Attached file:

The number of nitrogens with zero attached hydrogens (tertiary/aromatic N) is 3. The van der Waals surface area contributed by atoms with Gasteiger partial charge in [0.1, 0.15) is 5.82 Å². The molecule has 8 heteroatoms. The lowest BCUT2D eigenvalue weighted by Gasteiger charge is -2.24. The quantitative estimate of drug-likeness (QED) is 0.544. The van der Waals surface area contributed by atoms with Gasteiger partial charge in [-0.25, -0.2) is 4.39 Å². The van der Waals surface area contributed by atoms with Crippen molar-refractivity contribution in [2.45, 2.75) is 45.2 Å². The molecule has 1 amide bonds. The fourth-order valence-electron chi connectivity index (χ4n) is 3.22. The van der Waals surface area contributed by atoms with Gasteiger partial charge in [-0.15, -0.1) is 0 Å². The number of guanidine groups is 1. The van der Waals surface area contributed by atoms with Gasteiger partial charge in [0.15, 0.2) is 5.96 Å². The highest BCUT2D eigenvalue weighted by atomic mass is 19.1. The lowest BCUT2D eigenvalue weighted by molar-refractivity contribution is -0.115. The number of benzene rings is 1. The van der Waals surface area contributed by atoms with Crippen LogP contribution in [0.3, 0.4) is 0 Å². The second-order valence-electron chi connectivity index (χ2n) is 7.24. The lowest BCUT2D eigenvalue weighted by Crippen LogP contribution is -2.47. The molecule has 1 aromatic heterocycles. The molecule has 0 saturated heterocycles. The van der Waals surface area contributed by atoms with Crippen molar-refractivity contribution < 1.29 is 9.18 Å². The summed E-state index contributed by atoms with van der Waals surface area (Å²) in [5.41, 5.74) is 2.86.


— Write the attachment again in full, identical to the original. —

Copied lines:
The number of nitrogens with zero attached hydrogens (tertiary/aromatic N) is 3. The van der Waals surface area contributed by atoms with Gasteiger partial charge in [0.1, 0.15) is 5.82 Å². The molecule has 8 heteroatoms. The lowest BCUT2D eigenvalue weighted by Gasteiger charge is -2.24. The quantitative estimate of drug-likeness (QED) is 0.544. The van der Waals surface area contributed by atoms with Gasteiger partial charge in [-0.25, -0.2) is 4.39 Å². The van der Waals surface area contributed by atoms with Crippen molar-refractivity contribution in [2.45, 2.75) is 45.2 Å². The molecule has 1 amide bonds. The fourth-order valence-electron chi connectivity index (χ4n) is 3.22. The van der Waals surface area contributed by atoms with Gasteiger partial charge in [-0.15, -0.1) is 0 Å². The number of guanidine groups is 1. The van der Waals surface area contributed by atoms with Gasteiger partial charge in [0.15, 0.2) is 5.96 Å². The highest BCUT2D eigenvalue weighted by atomic mass is 19.1. The lowest BCUT2D eigenvalue weighted by molar-refractivity contribution is -0.115. The number of benzene rings is 1. The van der Waals surface area contributed by atoms with Crippen LogP contribution in [0.3, 0.4) is 0 Å². The second-order valence-electron chi connectivity index (χ2n) is 7.24. The lowest BCUT2D eigenvalue weighted by Crippen LogP contribution is -2.47. The molecule has 1 aromatic heterocycles. The molecule has 0 saturated heterocycles. The van der Waals surface area contributed by atoms with Crippen molar-refractivity contribution < 1.29 is 9.18 Å². The summed E-state index contributed by atoms with van der Waals surface area (Å²) in [5.41, 5.74) is 2.86.